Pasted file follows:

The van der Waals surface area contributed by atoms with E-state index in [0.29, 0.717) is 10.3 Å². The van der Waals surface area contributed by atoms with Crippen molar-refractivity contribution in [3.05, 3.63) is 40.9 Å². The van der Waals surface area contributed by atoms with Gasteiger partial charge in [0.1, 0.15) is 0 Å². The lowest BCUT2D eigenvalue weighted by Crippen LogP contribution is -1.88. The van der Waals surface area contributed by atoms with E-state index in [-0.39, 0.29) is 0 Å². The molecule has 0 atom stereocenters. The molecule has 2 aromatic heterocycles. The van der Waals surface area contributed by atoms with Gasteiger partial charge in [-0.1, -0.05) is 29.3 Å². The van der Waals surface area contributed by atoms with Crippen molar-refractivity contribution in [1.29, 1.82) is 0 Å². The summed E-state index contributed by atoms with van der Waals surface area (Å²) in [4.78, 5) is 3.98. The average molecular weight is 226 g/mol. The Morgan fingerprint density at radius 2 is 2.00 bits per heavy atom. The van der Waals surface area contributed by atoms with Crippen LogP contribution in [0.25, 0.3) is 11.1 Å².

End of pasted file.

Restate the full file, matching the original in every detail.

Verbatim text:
The van der Waals surface area contributed by atoms with E-state index in [0.29, 0.717) is 10.3 Å². The van der Waals surface area contributed by atoms with Crippen molar-refractivity contribution in [3.05, 3.63) is 40.9 Å². The van der Waals surface area contributed by atoms with Gasteiger partial charge in [0.1, 0.15) is 0 Å². The lowest BCUT2D eigenvalue weighted by Crippen LogP contribution is -1.88. The van der Waals surface area contributed by atoms with E-state index in [-0.39, 0.29) is 0 Å². The molecule has 0 atom stereocenters. The molecule has 2 aromatic heterocycles. The van der Waals surface area contributed by atoms with Gasteiger partial charge in [-0.1, -0.05) is 29.3 Å². The van der Waals surface area contributed by atoms with Crippen molar-refractivity contribution in [1.29, 1.82) is 0 Å². The summed E-state index contributed by atoms with van der Waals surface area (Å²) in [4.78, 5) is 3.98. The average molecular weight is 226 g/mol. The Morgan fingerprint density at radius 2 is 2.00 bits per heavy atom. The van der Waals surface area contributed by atoms with Crippen LogP contribution in [0.25, 0.3) is 11.1 Å².